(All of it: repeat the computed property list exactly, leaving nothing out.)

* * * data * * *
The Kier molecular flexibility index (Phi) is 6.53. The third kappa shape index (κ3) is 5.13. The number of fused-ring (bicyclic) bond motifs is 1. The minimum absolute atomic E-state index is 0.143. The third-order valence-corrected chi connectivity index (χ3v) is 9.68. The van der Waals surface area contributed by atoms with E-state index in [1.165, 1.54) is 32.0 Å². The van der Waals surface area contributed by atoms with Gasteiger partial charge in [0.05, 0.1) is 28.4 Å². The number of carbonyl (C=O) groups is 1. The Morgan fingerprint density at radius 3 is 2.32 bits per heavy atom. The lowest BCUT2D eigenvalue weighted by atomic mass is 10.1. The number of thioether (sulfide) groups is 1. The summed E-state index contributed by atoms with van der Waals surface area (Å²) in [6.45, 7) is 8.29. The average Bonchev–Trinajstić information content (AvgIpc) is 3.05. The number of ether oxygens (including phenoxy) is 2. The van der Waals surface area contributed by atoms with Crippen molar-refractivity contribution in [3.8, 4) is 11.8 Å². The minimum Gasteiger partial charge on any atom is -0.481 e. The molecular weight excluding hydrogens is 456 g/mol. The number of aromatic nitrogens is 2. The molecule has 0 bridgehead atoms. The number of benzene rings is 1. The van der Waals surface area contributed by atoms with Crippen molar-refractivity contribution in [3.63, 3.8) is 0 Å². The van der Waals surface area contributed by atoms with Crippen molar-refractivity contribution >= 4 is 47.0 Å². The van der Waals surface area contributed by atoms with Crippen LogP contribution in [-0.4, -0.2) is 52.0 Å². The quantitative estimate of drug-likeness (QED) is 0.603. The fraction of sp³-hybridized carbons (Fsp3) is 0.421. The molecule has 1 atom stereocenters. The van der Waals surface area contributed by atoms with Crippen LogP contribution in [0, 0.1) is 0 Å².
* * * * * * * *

The Kier molecular flexibility index (Phi) is 6.53. The third kappa shape index (κ3) is 5.13. The number of fused-ring (bicyclic) bond motifs is 1. The minimum absolute atomic E-state index is 0.143. The third-order valence-corrected chi connectivity index (χ3v) is 9.68. The van der Waals surface area contributed by atoms with E-state index in [1.165, 1.54) is 32.0 Å². The van der Waals surface area contributed by atoms with Gasteiger partial charge in [0.05, 0.1) is 28.4 Å². The number of carbonyl (C=O) groups is 1. The Morgan fingerprint density at radius 3 is 2.32 bits per heavy atom. The lowest BCUT2D eigenvalue weighted by atomic mass is 10.1. The number of thioether (sulfide) groups is 1. The summed E-state index contributed by atoms with van der Waals surface area (Å²) in [6.45, 7) is 8.29. The average Bonchev–Trinajstić information content (AvgIpc) is 3.05. The number of ether oxygens (including phenoxy) is 2. The van der Waals surface area contributed by atoms with Crippen molar-refractivity contribution in [3.8, 4) is 11.8 Å². The minimum Gasteiger partial charge on any atom is -0.481 e. The molecular weight excluding hydrogens is 456 g/mol. The number of aromatic nitrogens is 2. The molecule has 0 bridgehead atoms. The number of benzene rings is 1. The van der Waals surface area contributed by atoms with Crippen molar-refractivity contribution in [3.63, 3.8) is 0 Å². The van der Waals surface area contributed by atoms with Crippen molar-refractivity contribution >= 4 is 47.0 Å². The van der Waals surface area contributed by atoms with Crippen LogP contribution in [-0.4, -0.2) is 52.0 Å². The quantitative estimate of drug-likeness (QED) is 0.603. The fraction of sp³-hybridized carbons (Fsp3) is 0.421. The molecule has 1 atom stereocenters. The van der Waals surface area contributed by atoms with Crippen LogP contribution in [0, 0.1) is 0 Å².